FIGS. 6-8 show patient-specific cutting guide 60 for guiding a surgical instrument 80 for resecting a portion of glenoid 20 of a patient. Guide 60 includes a base portion 61 having a contact surface 78 shaped to substantially match at least a portion of a cavity 21 of glenoid 20. Base portion 61 includes a guide hole 70 extending therethrough. Guide hole 70 has an axis 90 coaxial with an axis of rotation. Guide pin 80 engages bone of cavity 21 after passing through guide hole 70 of base portion 61. Placement of guide pin 80 may be aided by surgical instrument 82 having a cannula 84. Guide hole 70 is preferably aligned with the centerline of the spine of the scapula such that guide pin 80 has the correct location and orientation once engaged to bone in cavity 21. Once guide pin 80 is correctly positioned, surgical instrument 82 and guide 60 are removed and guide pin 80 can be used to guide drilling of a guide recess (not shown) in cavity 21 used to accept a central screw or peg 48 protruding outwardly from a glenoid component 46 as shown in FIG. 9.

Guide 60 preferably includes stabilization members 62, 64, 66 extending outwardly from base portion 61 and having a contact surface shaped to substantially match an outer surface of a portion of a scapula 22 of the patient. Stabilization member 62 is preferably located right of the acromial process 74 and left of the coracoid process 72 and stabilization member 64 is preferably located right of the coracoid process 72 when guide 60 is correctly positioned in the cavity of the glenoid.

Contact surface 78 of base portion 61 preferably includes at least one shaped protrusion (not shown) configured to contact a unique anatomical feature in cavity 21 of glenoid 20 of the patient. In use, guide 60 can be rotated within cavity 21 of glenoid 20 until the at least one shaped protrusion on contact surface 78 of base portion 61 keys into the unique anatomical feature in cavity 21 of glenoid 20.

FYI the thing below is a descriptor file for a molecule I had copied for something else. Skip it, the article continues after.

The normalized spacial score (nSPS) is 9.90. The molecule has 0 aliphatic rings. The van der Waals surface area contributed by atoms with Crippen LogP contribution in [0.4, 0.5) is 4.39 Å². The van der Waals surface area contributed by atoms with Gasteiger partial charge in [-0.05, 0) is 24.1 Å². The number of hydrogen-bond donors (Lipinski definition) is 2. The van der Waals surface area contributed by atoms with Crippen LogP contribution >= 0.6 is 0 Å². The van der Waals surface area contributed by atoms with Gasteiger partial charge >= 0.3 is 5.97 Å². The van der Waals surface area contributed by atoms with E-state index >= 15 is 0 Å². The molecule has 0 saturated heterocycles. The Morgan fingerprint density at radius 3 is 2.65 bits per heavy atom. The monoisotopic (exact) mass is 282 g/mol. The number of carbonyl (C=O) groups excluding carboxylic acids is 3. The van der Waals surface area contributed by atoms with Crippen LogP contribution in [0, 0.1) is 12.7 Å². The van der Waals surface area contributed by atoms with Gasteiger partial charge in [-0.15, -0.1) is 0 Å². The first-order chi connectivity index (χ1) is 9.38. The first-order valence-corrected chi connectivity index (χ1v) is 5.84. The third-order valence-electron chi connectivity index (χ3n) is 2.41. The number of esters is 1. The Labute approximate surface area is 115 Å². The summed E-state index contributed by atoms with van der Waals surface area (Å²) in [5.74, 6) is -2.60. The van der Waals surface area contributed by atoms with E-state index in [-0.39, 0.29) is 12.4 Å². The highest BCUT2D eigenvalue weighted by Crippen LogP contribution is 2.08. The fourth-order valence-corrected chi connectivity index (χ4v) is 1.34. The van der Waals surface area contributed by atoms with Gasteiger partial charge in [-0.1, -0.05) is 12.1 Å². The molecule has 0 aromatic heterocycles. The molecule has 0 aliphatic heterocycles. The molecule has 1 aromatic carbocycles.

One method of making patient-specific cutting guide 60 for guiding pin 80 used in guiding the resection of a portion of glenoid 20 includes obtaining image data associated with at least a portion of glenoid 20 and generating a model of glenoid 20 from the image data. Guide 60 preferably includes a base portion 61 with a contact surface 78 shaped to substantially match at least a portion of the glenoid cavity 21, the base portion 61 having a guide hole 70 extending therethrough, the guide hole 70 having an axis 90 coaxial with an axis of rotation. Guide 60 preferably further includes stabilization members 62, 64, 66 extending outwardly from base portion 61 each having a contact surface shaped to substantially match an outer surface of a portion of scapula 22. Contact surface 78 of base portion 61 and the contact surfaces of stabilization members 62, 64, 66 are created by shaping the contact surfaces based on the model of glenoid 20 generated from the image data.

After humerus 12 and glenoid 20 are resected, an example of a total shoulder arthroplasty prosthesis 100, as shown in FIG. 9, may be implanted. Humeral stem component 40 is preferably implanted into shaft 17 of humerus 12 with a bottom surface of flange 42 thereof lying adjacent flat resected surface 32 substantially co-axial with resection line 30. Glenoid component 46 is implanted into cavity 21 of glenoid 20 with central screw or peg 48 passing through an aperture in component 46 and into a guide recess created by the surgical instrument 80 being guided through guide hole 70 of guide 60.

Although the invention herein has been described with reference to particular embodiments, it is to be understood that these embodiments are merely illustrative of the principles and applications of the present invention. It is therefore to be understood that numerous modifications may be made to the illustrative embodiments and that other arrangements may be devised without departing from the spirit and scope of the present invention as defined by the appended claims.

Claims (9)

The invention claimed is: